That's going to be an ongoing problem: Does transparency mean dropping your pants?

Does it mean an understanding of the campaign's general decision-making strategy? Does it mean a minute-by-minute view of the tactical situation? Does it mean getting that view after the fact?

Sissela Bok wrote a wonderful short and accessible book of philosophy, Lying: Moral Choice in Public and Private Life which offers some guidance on this. She suggests that a lie is more excusable when the lie is, by design, exposed after the goal of the lie has been acheived.

I don't mean to suggest that keeping a tactical secret is lying, but I do think Trippi's account indicated many among Dean's internet base felt deceived when the campaign sought tactical secrecy. That may be a transitional thing, if Trippi's contention (where did I hear this? Hmm...) that many among this base were people new to politics, in which case it'll self-correct.

The deeper issue is trust.

Had the Dean internet base developed sufficient trust in the leadership of the campaign to take certain decisions on faith? Will this also self-correct?

That's a harder nut to crack. Just learning about politics as practiced makes one more tolerant of not knowing everything. But if you're looking for politics which are not politics as usual, and if part of your view of that new politics is a full, total transparency, is it possible to become tolerant of campaign secrets? Do we trust only because we can verify?

If so, what happens once we elect a president? No more state secrets?

Posted by: adamsj at February 14, 2004 1:42 PM | Permalink

Jay, I suppose you're saying how the blogging world covered the same story has nothing to do with the way pros like Reuters covered it. Okay I can accept that.

So my observations, which therefore are off-topic -- I didn't hear Trippi's speech, but I did read lots of weblog accounts of it. My impression -- they're as concerned and "spinny" as the pros are. God forbid Trippi isn't the hero everyone thought he was. When I read the Washington Post article about his kickbacks from the ads, or commissions, depending on how you look at it, I couldn't tell who the good guys and bad guys were anymore.

I think a lot of the bloggers' reports were self-interested, just like the pro's reports we would criticize just a year or so ago. Amazing turn, from my point of view. And disappointing. I hoped for more courage, more respect for the truth, even if it hurt, even if it were impolitic, or impolite. But the blogging world is so gutless, too politically correct to actually *do* anything.

For me, the last couple of months have been a time of reappraisal -- blogging technology and RSS have been so widely adopted now that it's not just a matter of the tools you use, but what principles you adopt, that matters.

What those principles are is what interests me now more than the technology, although I still think there are some twists and turns coming in tech too.

Anwyay, I'll assume in the future that you're not interested in this stuff and will refrain from posting. Namaste.

Posted by: Dave Winer at February 14, 2004 2:15 PM | Permalink

Hi, Dave,

Since you have me (or a reasonable facsimile thereof) on your weblog today, I'll take a shot at this:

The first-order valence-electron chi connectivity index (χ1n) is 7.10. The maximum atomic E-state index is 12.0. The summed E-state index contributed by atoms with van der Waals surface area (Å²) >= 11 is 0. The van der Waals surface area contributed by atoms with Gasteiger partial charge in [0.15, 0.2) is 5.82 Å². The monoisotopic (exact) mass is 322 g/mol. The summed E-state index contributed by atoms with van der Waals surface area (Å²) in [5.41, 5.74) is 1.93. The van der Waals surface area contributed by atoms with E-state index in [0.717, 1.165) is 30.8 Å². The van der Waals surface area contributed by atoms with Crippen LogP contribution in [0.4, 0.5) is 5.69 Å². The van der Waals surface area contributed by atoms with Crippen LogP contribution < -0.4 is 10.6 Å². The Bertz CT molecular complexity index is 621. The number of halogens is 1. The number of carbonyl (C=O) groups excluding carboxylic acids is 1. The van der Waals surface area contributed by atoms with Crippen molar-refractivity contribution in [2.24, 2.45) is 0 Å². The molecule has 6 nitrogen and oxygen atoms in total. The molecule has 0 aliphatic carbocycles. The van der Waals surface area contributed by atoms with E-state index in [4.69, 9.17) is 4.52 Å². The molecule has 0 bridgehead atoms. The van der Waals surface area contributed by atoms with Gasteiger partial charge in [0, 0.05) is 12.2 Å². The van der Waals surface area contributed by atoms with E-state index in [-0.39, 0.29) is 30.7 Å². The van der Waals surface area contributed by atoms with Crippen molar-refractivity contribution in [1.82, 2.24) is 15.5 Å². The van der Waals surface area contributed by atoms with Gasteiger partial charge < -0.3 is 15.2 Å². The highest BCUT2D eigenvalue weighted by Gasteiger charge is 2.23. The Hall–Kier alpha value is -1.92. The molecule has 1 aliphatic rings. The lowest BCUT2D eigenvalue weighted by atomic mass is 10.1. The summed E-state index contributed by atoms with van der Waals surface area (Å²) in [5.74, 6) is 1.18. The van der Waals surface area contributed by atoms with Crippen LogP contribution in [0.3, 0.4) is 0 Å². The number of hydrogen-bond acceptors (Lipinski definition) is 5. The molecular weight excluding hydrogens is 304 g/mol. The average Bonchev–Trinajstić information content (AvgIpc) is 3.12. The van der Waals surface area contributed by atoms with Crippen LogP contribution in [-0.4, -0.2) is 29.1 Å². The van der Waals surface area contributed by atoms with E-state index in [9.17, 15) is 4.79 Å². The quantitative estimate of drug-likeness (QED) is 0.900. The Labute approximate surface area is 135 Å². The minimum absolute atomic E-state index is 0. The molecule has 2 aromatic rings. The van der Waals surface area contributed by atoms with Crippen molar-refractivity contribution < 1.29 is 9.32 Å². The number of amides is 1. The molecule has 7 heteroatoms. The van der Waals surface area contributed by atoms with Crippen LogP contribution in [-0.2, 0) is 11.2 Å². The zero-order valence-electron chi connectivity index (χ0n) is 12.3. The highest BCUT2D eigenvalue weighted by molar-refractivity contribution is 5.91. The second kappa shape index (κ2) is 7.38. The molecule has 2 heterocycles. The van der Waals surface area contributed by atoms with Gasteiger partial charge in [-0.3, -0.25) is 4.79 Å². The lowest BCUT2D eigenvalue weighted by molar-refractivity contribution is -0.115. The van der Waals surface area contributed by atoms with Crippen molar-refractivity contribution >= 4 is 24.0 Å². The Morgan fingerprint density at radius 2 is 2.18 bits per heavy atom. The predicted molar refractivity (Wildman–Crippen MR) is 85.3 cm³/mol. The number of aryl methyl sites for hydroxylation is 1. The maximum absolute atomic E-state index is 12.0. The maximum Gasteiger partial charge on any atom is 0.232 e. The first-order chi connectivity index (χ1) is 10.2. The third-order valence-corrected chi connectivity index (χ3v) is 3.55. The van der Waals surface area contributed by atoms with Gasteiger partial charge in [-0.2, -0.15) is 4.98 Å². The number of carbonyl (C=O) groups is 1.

I never expected weblogs to change human nature. Maybe evolution can do that. Any other change comes in how human nature manifests itself through the cultural and technological tools we use.

That's not a change in human nature itself.

Human beings, for better or worse, tends to self-interest (among other things--it also tends to altruism). We don't tend to disinterested objectivity. For that, we've got cultural tools, like peer pressure and editorial standards. To expect webloggers not to write self-interestedly because they've been freed of such constraints is a misreading of human nature.

Weblogging is generally free of external editorial control--there goes one prod to disinterestedness (along with a corresponding prod to bias, depending on the editor and the organization).

What we're left with is peer pressure--but toward what norm? One of the big selling points of weblogging is that it allows expressions of personal points of view without editorial mediation. Why, then, would we expect webloggers to behave as though they had an editor who expected them to report disinterestedly? That's not the norm--personal expression is.

Now, Dave, if you want to evaluate how people reported on Trippi's speech, you should first listen to it or read the transcript--something you note you haven't done--both of which are freely and easily available. Without that, your sense of whether people were giving self-interested accounts of what Trippi said isn't particularly well-informed.

Speaking for myself, Trippi convinced me that the claims of him personally profiting from the campaign were unfair. He also convinced me that they'd done a spectacular job of getting Dean from an asterisk in the polls to a credible candidate, then a front-runner.

He didn't convince me he'd done a particularly good job of running the conventional portion of the campaign. (He didn't try too hard to do that, either--I think Trippi knows in his heart that here he fell down.) Neither did he convince me that they'd succeeded in fully thinking out the internet campaign (unlike Wes Boyd, who convinced me MoveOn knows exactly what they're doing.)